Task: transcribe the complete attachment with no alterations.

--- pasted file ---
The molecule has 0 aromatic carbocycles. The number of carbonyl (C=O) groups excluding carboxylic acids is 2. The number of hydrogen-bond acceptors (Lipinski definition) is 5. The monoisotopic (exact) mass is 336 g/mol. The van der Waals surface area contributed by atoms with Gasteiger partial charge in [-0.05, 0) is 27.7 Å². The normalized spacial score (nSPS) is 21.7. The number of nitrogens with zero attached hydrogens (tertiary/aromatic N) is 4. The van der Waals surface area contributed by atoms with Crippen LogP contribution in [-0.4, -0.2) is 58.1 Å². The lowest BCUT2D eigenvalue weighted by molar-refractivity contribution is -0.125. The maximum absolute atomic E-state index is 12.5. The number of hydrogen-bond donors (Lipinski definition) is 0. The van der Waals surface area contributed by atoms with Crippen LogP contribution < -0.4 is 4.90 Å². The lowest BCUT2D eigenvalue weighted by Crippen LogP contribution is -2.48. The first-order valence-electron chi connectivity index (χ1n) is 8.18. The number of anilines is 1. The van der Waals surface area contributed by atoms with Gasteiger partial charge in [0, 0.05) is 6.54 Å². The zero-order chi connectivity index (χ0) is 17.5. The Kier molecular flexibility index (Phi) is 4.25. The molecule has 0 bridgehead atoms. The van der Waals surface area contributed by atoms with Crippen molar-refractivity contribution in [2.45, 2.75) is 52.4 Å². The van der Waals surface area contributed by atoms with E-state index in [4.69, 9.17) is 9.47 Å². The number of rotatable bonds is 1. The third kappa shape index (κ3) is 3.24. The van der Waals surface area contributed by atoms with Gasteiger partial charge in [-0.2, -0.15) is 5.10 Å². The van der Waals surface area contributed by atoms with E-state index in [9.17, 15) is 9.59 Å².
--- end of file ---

The molecule has 0 aromatic carbocycles. The number of carbonyl (C=O) groups excluding carboxylic acids is 2. The number of hydrogen-bond acceptors (Lipinski definition) is 5. The monoisotopic (exact) mass is 336 g/mol. The van der Waals surface area contributed by atoms with Gasteiger partial charge in [-0.05, 0) is 27.7 Å². The normalized spacial score (nSPS) is 21.7. The number of nitrogens with zero attached hydrogens (tertiary/aromatic N) is 4. The van der Waals surface area contributed by atoms with Crippen LogP contribution in [-0.4, -0.2) is 58.1 Å². The lowest BCUT2D eigenvalue weighted by molar-refractivity contribution is -0.125. The maximum absolute atomic E-state index is 12.5. The number of hydrogen-bond donors (Lipinski definition) is 0. The van der Waals surface area contributed by atoms with Crippen LogP contribution < -0.4 is 4.90 Å². The lowest BCUT2D eigenvalue weighted by Crippen LogP contribution is -2.48. The first-order valence-electron chi connectivity index (χ1n) is 8.18. The number of anilines is 1. The van der Waals surface area contributed by atoms with Gasteiger partial charge in [0, 0.05) is 6.54 Å². The zero-order chi connectivity index (χ0) is 17.5. The Kier molecular flexibility index (Phi) is 4.25. The molecule has 0 bridgehead atoms. The van der Waals surface area contributed by atoms with Crippen molar-refractivity contribution in [2.45, 2.75) is 52.4 Å². The van der Waals surface area contributed by atoms with E-state index in [4.69, 9.17) is 9.47 Å². The number of rotatable bonds is 1. The third kappa shape index (κ3) is 3.24. The van der Waals surface area contributed by atoms with Gasteiger partial charge in [-0.2, -0.15) is 5.10 Å². The van der Waals surface area contributed by atoms with E-state index in [9.17, 15) is 9.59 Å².